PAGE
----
When Tim Keller talks about preaching, I listen. And so did roughly 1,900 others during his breakout workshop, “Preaching to the Heart,” at the recent TGC National Conference in Orlando, Florida. You can watch or listen to the entire talk. Also, Keller’s new book, Preaching: Communicating Faith in an Age of Skepticism, will be released in June, and is available for pre-order now.
How often have we heard (or preached!) sermons that feel more like a lecture than a sermon—sermons that inform, but fail to transform. Keller helped us think about how to preach to the heart, and through the heart to the whole person.
Reach the Heart to Reach the Whole Person
The biblical understanding of the heart is unique in human thought. Throughout history, humans have tended to pit the mind and the heart against one another: ancient cultures by elevating reason and virtue to squelch the emotions, and modern cultures by elevating self-expression as the highest goal. In the Bible, however, the heart is the seat of not just our emotions, but also our deepest trust. Preaching to the heart touches not just the emotions, but the entire person, including our thought and will.
Knowing with the Heart
Keller brought this point home with an illustration from early in his ministry. During a meeting with a depressed teenage girl, she responded to the spiritual blessings in her life by saying, “I know that Jesus loves me, but what good is that when not a single boy at school will even look at you?” Keller referenced Jonathan Edwards’s distinction between opinion and knowledge, and suggested that we only truly know abstract truths when they become real to the heart. This transformative “heart knowledge” is the goal of our preaching.
Therefore preaching is not just about imparting truth to the minds of listeners; more deeply, it is about facilitating the experience of truth in the hearts of listeners. The goal of preaching, in other words, is not merely to proclaim the love of God, but to bring the love of God home to the hearts of listeners so vividly that it changes them right there “in the seats.”
Keller argued that there are six characteristics of preaching that effectively engages the heart. I list them here, with my top personal takeaway from each.
1. Preach culturally.
If our preaching does not engage with the competing narratives of our surrounding culture, Keller argued, it will simply bounce off the surface of many listeners, rather than engaging their hearts. For instance, take the view that if two people really love each other, it is fine for them to have sex. To deflate this myth, preachers cannot simply expound a biblical view of sexuality and then expect listeners to connect the dots on their own. The preacher must show how biblical truth intersects with these cultural beliefs, and how it is far more fulfilling and meaningful. How many of my sermons have failed to do this! And what a difference it can make!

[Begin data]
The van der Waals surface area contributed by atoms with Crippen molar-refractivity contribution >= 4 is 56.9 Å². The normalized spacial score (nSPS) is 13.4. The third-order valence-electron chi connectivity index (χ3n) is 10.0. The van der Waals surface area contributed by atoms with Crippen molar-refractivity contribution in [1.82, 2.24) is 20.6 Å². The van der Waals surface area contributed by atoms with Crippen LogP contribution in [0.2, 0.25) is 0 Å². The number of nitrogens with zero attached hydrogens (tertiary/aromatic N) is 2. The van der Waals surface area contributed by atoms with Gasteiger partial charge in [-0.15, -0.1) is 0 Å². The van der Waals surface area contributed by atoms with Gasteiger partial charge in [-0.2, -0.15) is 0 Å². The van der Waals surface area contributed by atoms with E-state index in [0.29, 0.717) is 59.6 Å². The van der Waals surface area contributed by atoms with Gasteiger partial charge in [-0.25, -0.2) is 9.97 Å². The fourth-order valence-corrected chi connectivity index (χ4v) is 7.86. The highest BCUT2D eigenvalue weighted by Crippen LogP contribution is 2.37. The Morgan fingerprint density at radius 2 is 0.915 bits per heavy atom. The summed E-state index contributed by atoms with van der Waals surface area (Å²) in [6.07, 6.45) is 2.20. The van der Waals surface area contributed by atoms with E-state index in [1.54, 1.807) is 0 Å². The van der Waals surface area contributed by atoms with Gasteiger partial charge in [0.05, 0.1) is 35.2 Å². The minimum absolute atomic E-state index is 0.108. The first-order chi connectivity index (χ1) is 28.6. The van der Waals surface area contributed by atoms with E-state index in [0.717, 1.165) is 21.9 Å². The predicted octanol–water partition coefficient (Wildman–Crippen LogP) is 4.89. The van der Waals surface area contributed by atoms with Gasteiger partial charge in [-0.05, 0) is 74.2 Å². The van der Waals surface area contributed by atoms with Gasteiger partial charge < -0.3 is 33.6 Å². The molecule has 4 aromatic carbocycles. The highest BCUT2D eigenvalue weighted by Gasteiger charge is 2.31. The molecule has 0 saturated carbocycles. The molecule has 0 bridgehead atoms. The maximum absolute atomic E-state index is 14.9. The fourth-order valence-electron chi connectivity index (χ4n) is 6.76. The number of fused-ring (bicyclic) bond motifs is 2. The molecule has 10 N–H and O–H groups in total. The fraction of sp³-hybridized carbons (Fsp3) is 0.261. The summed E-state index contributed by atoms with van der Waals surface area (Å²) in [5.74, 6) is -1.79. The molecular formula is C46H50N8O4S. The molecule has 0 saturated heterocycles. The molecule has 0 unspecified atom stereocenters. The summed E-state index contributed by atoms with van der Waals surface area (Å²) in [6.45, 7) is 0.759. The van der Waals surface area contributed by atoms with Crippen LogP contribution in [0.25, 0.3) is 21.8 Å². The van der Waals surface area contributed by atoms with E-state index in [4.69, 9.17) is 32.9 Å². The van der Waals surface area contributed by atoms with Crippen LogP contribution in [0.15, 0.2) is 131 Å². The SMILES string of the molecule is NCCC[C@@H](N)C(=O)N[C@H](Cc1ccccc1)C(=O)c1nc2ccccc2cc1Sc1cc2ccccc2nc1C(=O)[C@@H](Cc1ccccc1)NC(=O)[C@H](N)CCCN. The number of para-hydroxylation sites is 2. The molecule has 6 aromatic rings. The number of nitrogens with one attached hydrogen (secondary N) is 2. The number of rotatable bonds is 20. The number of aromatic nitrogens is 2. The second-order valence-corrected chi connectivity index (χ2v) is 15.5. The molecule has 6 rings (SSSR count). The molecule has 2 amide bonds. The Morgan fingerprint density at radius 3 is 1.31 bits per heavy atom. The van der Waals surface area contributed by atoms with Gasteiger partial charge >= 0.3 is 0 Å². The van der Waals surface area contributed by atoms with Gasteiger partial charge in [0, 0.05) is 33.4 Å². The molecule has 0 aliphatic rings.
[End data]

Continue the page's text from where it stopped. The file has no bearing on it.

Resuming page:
2. Preach from the heart.
People need to sense the preacher has been wounded and repaired by the text. Many preachers try too hard to be good at preaching, or to be passionate in their preaching. In order to do this, preachers must (1) know their material cold and (2) have a rich prayer life.
3. Preach imaginatively.
One of the great misconceptions about sermon illustrations is that they must always be stories. Images and word pictures can also powerful. For instance, in his famous sermon “Sinner in the Hands of an Angry God,” Jonathan Edwards said, “All your righteousness would have no influence to uphold you or keep you out of hell, any more than a spider’s web could stop a falling rock.” Connecting the abstract truth to a concrete, sensory experience can position it for stronger appeal to the heart.
4. Preach practically.
One of the most helpful ways to do application is the dialogical approach: ask questions. The more specific the questions, the better. Keller put it vividly: “You almost need to turn some parts of the sermon into counseling.” Imagine you are sitting in a counseling scenario and talking directly to someone, and then do exactly that in the sermon.
5. Preach wondrously.
J. R. R. Tolkien said that fairy tales continue to be popular because they give you stories in which characters escape time, escape death, hold communion with non-human beings, find perfect love, and triumph over evil. The gospel fulfills all these deep human longings. So do we preach this way? Is there a sense of wonder in our preaching?
6. Preach Christocentrically.
Preachers cannot appeal to the heart unless they preach Christ from each text. Keller referenced a comment from his wife, Kathy, to him early on in his preaching that until it gets to Jesus, it’s just a lecture, not a sermon. But when the sermon gets to Jesus, everyone puts their pens down, and instead of feeling like they are walking, people feel like they are flying. Worship happens.
Difficulty and Majesty of Preaching
I left the workshop with a somewhat conflicted response. On the one hand, I look at my own preaching and see how far I have to go. Keller’s points about exegeting cultural narratives with the gospel especially burned me. Ouch! Time to go back to the drawing board, go deeper, rethink, pray, push forward. I am reminded of Martyn Lloyd-Jones’s statement, “Any man who has had some glimpse of what it is to preach will inevitably feel that he has never preached.”
On the other hand, Keller also leaves me with a sense the majesty of preaching. He inspires me to keep stretching forward into this task, to keep giving myself to God in that moment, and to trust that “in the Lord your labor is not in vain” (1 Cor. 15:58). I am therefore also reminded of what Lloyd-Jones says next: “Any man who has had some glimpse of what it is to preach will inevitably feel that he has never preached. But he will go on trying, hoping that by the grace of God he may one day truly preach.”